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Reducing Suicidal Behaviors Among Adolescents

Date:
March 15, 2009
Source:
Georgia State University
Summary:
Adolescent girls who view themselves as too fat may display more suicidal behaviors than those who are actually overweight, according to a new study. Although studies have shown a link between obesity, depressive disorders and suicidal behaviors, scientists have now analyzed these indicators in conjunction with an individual's perception of their weight. The study will be published in Social Science and Medicine.
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Adolescent girls who view themselves as too fat may display more suicidal behaviors than those who are actually overweight, according to a study by Inas Rashad, an assistant professor of economics at Georgia State University.

Although studies have shown a link between obesity, depressive disorders and suicidal behaviors, Rashad and Dhaval Dave of Bentley University, analyze these indicators in conjunction with an individual's perception of their weight. The study, which was accepted for publication in February, will be published in Social Science and Medicine.

"Both obesity and suicide have been highlighted by the Surgeon General as areas of focus for adolescents and areas of great concern," Rashad said. "We find that the role perception has independently of actual overweight status is an important one, which has implications in terms of any solutions to the obesity epidemic that are put forth."

The researchers utilized data from 1999 to 2007 from the Youth Risk Behavioral Surveillance System, which indicated that 17 percent of high school students have seriously considered committing suicide. The data were used to not only investigate whether overweight status or perception are causal factors affecting suicidal thoughts and attempts among high school students, but also to estimate the potential economic costs.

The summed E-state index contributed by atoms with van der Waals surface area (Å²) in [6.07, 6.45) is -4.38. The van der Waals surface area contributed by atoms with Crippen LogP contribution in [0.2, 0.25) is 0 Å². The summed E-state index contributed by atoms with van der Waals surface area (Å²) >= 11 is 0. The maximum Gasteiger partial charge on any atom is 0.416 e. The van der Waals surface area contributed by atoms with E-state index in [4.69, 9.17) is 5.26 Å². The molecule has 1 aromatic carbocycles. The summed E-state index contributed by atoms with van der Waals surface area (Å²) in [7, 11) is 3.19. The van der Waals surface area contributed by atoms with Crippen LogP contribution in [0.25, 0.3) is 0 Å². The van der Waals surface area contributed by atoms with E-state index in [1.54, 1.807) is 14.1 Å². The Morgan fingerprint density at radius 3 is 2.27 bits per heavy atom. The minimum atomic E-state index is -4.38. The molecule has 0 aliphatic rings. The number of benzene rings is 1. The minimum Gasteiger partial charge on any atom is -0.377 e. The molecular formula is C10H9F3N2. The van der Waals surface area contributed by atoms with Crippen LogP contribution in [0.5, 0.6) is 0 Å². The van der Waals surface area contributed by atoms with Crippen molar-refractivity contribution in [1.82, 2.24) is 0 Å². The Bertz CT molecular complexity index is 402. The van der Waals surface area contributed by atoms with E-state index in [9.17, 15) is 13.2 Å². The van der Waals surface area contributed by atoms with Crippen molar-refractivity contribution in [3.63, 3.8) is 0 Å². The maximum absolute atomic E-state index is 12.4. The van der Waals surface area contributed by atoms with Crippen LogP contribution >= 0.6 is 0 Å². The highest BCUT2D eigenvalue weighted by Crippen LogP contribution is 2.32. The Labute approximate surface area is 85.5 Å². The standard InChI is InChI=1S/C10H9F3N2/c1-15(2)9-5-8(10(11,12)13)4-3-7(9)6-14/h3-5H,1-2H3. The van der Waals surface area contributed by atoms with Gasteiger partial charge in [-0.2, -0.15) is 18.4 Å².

"If being overweight not only imposes the usual health care and labor market costs, but also increases the risk of suicide, we need to take these costs into account when offering solutions," Rashad said.

The study revealed that body dissatisfaction had a strong impact on all suicidal behaviors for girls and was generally insignificant for males. For instance, any perception of being overweight by girls raised the probability of suicidal thoughts by 5.6 percent, the probability of a suicide attempts by 3.2 percent, and the probability of an injury causing suicide attempts by 0.6 percent. The researchers also state that the risk of suicide by adolescent females could potentially add about $280 to $350 million to the costs of adolescent obesity, which includes the direct cost of illnesses and associated health care and indirect costs such as productivity losses, reduced income and premature mortality.

Rashad hopes more research will be done on the topic, but she recommends efforts aimed at preventing youth suicides focus on educating youths and fostering healthy attitudes with regard to weight.

"The prevalence of body dissatisfaction, among special populations of youths such as non-black girls, is significantly higher than the general youth population, even when the underlying weight is in a healthy range," Rashad said. "Interventions that identify and assist these youths and educate them regarding a healthy body image will succeed in lowering suicide attempts."


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The above post is reprinted from materials provided by Georgia State University. Note: Materials may be edited for content and length.


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Georgia State University. "Reducing Suicidal Behaviors Among Adolescents." ScienceDaily. ScienceDaily, 15 March 2009. <www.sciencedaily.com/releases/2009/03/090310120349.htm>.
Georgia State University. (2009, March 15). Reducing Suicidal Behaviors Among Adolescents. ScienceDaily. Retrieved July 6, 2015 from www.sciencedaily.com/releases/2009/03/090310120349.htm
Georgia State University. "Reducing Suicidal Behaviors Among Adolescents." ScienceDaily. www.sciencedaily.com/releases/2009/03/090310120349.htm (accessed July 6, 2015).

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